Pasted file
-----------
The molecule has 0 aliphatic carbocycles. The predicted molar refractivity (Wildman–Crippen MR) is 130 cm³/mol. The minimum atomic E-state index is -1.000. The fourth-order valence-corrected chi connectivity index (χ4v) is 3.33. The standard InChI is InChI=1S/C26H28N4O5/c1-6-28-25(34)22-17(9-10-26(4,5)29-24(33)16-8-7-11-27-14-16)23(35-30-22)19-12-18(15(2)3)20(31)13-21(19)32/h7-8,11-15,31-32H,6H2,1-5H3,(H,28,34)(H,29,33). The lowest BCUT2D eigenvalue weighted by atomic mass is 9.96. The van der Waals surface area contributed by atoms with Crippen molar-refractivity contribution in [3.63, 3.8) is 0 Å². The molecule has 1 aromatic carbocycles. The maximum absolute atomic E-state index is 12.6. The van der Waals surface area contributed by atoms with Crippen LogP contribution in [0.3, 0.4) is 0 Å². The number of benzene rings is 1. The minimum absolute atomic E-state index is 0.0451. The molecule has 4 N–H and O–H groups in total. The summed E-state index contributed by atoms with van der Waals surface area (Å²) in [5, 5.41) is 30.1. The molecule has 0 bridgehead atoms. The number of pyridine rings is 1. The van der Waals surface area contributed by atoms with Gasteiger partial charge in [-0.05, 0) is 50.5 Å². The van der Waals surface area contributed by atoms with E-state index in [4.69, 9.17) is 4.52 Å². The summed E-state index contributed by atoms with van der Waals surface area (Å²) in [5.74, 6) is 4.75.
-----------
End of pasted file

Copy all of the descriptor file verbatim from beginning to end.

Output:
The molecule has 0 aliphatic carbocycles. The predicted molar refractivity (Wildman–Crippen MR) is 130 cm³/mol. The minimum atomic E-state index is -1.000. The fourth-order valence-corrected chi connectivity index (χ4v) is 3.33. The standard InChI is InChI=1S/C26H28N4O5/c1-6-28-25(34)22-17(9-10-26(4,5)29-24(33)16-8-7-11-27-14-16)23(35-30-22)19-12-18(15(2)3)20(31)13-21(19)32/h7-8,11-15,31-32H,6H2,1-5H3,(H,28,34)(H,29,33). The lowest BCUT2D eigenvalue weighted by atomic mass is 9.96. The van der Waals surface area contributed by atoms with Crippen molar-refractivity contribution in [3.63, 3.8) is 0 Å². The molecule has 1 aromatic carbocycles. The maximum absolute atomic E-state index is 12.6. The van der Waals surface area contributed by atoms with Crippen LogP contribution in [0.3, 0.4) is 0 Å². The number of benzene rings is 1. The minimum absolute atomic E-state index is 0.0451. The molecule has 4 N–H and O–H groups in total. The summed E-state index contributed by atoms with van der Waals surface area (Å²) in [5, 5.41) is 30.1. The molecule has 0 bridgehead atoms. The number of pyridine rings is 1. The van der Waals surface area contributed by atoms with Gasteiger partial charge in [-0.05, 0) is 50.5 Å². The van der Waals surface area contributed by atoms with E-state index in [4.69, 9.17) is 4.52 Å². The summed E-state index contributed by atoms with van der Waals surface area (Å²) in [5.74, 6) is 4.75.